The term 'publishing' means that a copyrighted work (such as book or a piece of music) is produced and distributed to the public. Inevitably, in today’s modern world, many aspects of music publishing have changed. Digital technology means that your works can now be sent out electronically, allowing many to distribute their compositions themselves rather than via a publisher.
Musicians often wonder whether they need a record label behind them, and it is no different for songwriters, who wonder whether they need a music publisher on their side. Music publishing deals have pros and cons, but there are definitely more benefits to having the right publisher on your team. If you're considering publishing yourself, working with a music publisher may be a boost for your career.
Through an agreement called a publishing contract, a songwriter or composer "assigns" the copyright of their composition to a publishing company. In return, the company licenses compositions, helps monitor where compositions are used, collects royalties and distributes them to the composers.
Music Publishing can be tricky
Mechanical royalties, licenses, and accounting are some of the things publishers do to help songwriters navigate the complexities of the music industry. You certainly can learn the mechanics yourself, but it can take a very long time to completely understand publishing.
Publishers, know publishing. They know how to protect your rights from the start. Not only do they offer that layer of protection that comes from industry knowledge, they also free up the time you would have spent trying to teach yourself publishing so you can do what you're good at, writing songs.
There are aspects of having your music published by a publisher which may be viewed as a disadvantage:
1) having to transfer the rights to your work to the publisher;
2) having less or no control over the price that your scores/parts will be sold at;
3) having less or no control over what your score looks like as publishers usually have a house style; and possibly;
4) being under pressure to take on commissions you feel might not be right for you.
The right publisher can help you grow creatively
Some music publishers are hands-off with their clients. They do the administrative work associated with the songs in their catalogues, but they don't necessarily get directly involved in the creative process with their clients.
Other music publishers take a very different approach. They have departments focused on helping their songwriters develop creatively. They may offer feedback on compositions, suggest new directions and pair up their songwriters with other writers who they think might make good collaborators.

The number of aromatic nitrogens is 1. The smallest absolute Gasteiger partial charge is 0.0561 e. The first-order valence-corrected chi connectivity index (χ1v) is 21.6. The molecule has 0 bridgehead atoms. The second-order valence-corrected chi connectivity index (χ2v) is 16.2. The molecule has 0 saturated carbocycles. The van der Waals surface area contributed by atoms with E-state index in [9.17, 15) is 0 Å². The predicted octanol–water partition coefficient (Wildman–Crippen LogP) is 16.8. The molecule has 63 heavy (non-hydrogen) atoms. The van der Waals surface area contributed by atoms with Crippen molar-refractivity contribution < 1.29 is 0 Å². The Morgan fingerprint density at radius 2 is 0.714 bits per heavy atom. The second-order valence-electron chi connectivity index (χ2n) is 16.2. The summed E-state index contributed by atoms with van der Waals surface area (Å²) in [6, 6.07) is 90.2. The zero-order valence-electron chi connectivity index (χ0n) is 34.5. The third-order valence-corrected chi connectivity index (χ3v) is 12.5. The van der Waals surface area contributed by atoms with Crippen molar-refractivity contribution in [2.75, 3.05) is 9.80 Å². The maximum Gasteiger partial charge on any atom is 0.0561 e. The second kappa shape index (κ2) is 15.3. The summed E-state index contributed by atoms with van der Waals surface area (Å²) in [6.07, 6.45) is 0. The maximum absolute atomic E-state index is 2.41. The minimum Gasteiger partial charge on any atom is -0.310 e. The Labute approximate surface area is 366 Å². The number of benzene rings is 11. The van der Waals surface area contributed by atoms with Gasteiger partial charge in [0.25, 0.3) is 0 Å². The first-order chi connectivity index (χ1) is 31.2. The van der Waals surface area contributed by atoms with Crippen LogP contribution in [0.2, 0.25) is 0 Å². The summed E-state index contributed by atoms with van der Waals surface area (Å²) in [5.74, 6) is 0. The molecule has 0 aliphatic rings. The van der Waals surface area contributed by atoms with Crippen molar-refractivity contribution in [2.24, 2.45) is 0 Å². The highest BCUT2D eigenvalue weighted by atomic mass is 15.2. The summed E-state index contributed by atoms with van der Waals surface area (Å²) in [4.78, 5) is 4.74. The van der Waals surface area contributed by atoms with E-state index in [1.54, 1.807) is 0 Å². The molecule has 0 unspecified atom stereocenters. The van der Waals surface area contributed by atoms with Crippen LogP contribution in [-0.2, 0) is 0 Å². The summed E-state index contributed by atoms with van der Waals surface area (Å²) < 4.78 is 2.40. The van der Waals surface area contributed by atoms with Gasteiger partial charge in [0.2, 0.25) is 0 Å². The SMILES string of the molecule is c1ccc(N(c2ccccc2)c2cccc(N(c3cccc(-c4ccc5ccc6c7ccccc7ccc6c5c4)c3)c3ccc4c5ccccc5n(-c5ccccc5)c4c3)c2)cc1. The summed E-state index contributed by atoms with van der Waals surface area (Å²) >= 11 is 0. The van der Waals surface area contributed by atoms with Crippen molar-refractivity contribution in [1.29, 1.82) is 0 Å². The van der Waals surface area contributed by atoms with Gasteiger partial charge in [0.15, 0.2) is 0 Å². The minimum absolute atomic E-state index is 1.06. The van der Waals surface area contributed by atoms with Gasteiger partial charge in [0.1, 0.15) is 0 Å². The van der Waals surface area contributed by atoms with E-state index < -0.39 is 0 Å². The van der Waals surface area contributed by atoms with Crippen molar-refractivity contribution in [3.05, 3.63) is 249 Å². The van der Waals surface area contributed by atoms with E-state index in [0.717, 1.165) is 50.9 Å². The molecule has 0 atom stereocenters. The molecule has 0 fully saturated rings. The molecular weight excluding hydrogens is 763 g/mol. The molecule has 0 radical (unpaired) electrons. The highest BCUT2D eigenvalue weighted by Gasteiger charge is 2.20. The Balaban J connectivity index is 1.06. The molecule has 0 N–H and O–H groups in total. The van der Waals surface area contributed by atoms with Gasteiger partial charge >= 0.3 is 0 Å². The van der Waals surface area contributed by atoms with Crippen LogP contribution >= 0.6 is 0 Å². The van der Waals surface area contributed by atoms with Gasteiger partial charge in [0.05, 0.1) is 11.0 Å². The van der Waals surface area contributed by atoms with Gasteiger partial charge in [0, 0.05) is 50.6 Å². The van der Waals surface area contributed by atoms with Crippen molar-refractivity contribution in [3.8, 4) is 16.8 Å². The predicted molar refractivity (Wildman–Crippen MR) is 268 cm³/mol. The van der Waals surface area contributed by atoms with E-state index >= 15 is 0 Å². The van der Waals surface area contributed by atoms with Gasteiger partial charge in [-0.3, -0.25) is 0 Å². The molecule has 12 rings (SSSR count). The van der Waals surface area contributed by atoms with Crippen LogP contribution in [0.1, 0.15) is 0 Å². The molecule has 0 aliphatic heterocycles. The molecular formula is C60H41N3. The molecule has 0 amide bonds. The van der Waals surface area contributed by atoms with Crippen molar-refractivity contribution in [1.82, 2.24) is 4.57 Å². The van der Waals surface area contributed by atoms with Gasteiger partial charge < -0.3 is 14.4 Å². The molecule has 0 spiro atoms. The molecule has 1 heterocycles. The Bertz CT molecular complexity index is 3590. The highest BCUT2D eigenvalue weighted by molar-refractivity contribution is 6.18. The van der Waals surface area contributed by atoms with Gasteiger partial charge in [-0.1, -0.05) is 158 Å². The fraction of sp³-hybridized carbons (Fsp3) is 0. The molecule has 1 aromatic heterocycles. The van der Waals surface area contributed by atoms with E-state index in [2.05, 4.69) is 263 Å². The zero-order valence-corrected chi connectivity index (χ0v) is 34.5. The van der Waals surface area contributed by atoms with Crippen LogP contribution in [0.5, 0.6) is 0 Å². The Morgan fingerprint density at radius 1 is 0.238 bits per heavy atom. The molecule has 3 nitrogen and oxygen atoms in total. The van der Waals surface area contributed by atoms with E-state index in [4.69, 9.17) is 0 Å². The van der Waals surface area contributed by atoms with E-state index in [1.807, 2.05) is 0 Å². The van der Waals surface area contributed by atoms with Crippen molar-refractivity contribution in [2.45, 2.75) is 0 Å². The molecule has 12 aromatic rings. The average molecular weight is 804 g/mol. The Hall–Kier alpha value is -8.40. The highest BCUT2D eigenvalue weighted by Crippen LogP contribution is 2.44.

Continued learning and development in your field is always a good thing, and if you're a new song writer, this kind of guidance and support can be invaluable.
How do music publishers make money?
For music publishers, earning money is all about licensing fees and royalties. Most publishers get a 50% split of profits generated by the songs they represent. In terms of royalties, there are several different royalty streams of which a publisher will get a cut.
In terms of song "ownership," a publisher usually gets that 50% stake in a track. In other words, the original copyright owner (the songwriter) assigns the publisher a portion of the copyright for a song to the publisher. At one time, publishers kept these rights for life, but it is more common now for the publisher to get a portion of the copyright for a set amount of time, after which the full rights return to the original copyright holder - who can choose to keep them, renew the publishing deal or seek a publishing contract.
Making a music publishing deal
As a songwriter, a deal with a good publishing company can significantly increase your earning potential. However, publishing deals can be complicated, and signing the wrong deal can leave you burned for many years to come. Always seek legal advice before making a publishing deal.
Do keep publishers informed of your activities, especially if you’ve had first signs of interest from them and use recommendations from contacts in your networks to get through to key people.
Roy Butcher is a Partner, and head of the creative client sector at Raffingers. Contact: firstname.lastname@example.org or 020 8418 2673.